It is a good looking cigar; very dark wrapper with a few medium sized veins and a rough, oily feel to it. This is the torpedo, which is a vitola that I am partial to (it’s also the only vitola they make for this cigar at this time). There are some bumps visible on the surface giving it a rustic look.
Ring Gauge: 56
Wrapper: Pennsylvanian Broadleaf
Binder: Nicaraguan Habano
Price: $99.95/Box of 13 | $50.00/Pack of Five
Yeah, it starts out as a full bodied cigar and shows no signs of letting up; so there’s no lie in the marketing here. Banshee-like spice greets you in the beginning and sticks around for a while until it does moderate and becomes somewhat more enjoyable. Barley and cream are the other flavors that are evident here. I like the fact that it’s this strong of a cigar but I’m hoping that the flavors pick up a bit during the final two thirds.
Oak and spice are the main flavors during the second third but the main thing here is that it’s a strong cigar. And I think that was what the makers were going after here; a really strong cigar. That’s fine and all but I want more.
Burning in my nose from the full bodied smoke, which is the main thing that you will be getting from this cigar. I like full bodied cigars and, by all rights, I should be all over this cigar liking every last puff but I find myself not enjoying it very much. Again, spice and oak are the main flavors and there’s also a bit of earth going on.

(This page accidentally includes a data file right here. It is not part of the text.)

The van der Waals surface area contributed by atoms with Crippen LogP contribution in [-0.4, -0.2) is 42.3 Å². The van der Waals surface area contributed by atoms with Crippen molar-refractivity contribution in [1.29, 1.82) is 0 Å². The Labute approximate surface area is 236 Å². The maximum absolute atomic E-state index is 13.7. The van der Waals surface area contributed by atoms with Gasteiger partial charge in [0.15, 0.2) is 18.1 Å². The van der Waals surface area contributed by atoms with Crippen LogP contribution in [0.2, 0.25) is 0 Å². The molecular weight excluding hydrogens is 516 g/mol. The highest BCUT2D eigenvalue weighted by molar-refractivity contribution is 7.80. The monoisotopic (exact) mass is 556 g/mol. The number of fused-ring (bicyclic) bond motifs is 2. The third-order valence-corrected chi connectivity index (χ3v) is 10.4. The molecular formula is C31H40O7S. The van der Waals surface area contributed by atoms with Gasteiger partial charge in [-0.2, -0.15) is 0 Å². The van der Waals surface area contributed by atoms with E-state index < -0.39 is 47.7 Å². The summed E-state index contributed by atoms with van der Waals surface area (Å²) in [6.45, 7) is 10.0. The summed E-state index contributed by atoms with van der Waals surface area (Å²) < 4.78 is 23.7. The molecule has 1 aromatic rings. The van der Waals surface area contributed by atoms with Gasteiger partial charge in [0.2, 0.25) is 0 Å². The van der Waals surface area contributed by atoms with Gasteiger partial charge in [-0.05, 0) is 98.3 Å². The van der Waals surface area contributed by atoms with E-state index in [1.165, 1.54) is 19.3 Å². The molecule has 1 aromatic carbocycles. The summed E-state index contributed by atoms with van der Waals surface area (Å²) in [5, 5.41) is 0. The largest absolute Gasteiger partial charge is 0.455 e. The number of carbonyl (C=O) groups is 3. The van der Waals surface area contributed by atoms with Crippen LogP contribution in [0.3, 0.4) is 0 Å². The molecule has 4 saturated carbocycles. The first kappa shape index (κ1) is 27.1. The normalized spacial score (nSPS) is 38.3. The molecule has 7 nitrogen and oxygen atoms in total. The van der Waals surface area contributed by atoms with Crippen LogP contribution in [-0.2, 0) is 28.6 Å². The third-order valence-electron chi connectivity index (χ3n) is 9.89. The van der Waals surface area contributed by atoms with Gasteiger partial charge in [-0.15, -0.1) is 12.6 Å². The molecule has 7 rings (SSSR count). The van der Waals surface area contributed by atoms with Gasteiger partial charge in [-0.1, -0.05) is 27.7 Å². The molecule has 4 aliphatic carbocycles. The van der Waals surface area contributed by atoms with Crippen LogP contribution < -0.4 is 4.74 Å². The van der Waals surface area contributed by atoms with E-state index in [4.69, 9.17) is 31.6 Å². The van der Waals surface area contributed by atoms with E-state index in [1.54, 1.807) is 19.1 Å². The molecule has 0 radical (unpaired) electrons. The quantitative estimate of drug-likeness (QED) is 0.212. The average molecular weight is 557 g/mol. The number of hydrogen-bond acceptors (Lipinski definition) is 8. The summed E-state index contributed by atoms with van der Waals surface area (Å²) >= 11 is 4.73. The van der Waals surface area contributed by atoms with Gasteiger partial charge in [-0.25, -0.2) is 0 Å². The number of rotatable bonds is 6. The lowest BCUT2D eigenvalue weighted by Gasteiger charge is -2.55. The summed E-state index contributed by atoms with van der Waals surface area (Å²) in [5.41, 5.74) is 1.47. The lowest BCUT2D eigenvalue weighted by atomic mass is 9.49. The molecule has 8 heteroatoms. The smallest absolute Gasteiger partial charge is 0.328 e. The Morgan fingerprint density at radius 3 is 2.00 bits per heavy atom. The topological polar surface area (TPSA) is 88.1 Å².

Full bodied with a good draw and burn; the Diesel Wicked is fine for what it is, strictly a full bodied cigar, but there needs to be some strength in the flavors as well, which wasn’t evident here. Take the Joya de Nicaragua Antaño 1970 as an example. It has a ton of strength and a ton of flavor as well, even in the diminutive vitola that I reviewed (click the link in the previous sentence to see what I’m talking about).
It’s not all bad, though. The flavors aren’t bad they just aren’t very strong. It’s an okay cigar and if you’re looking for strength this does fit the bill. But, at that price….
PS: I actually bought a box of these cigar without trying a single one, which was a mistake. What was interesting about this purchase is that the box comes with a mystery cigar, which I will eventually smoke and post a review of. So stay tuned!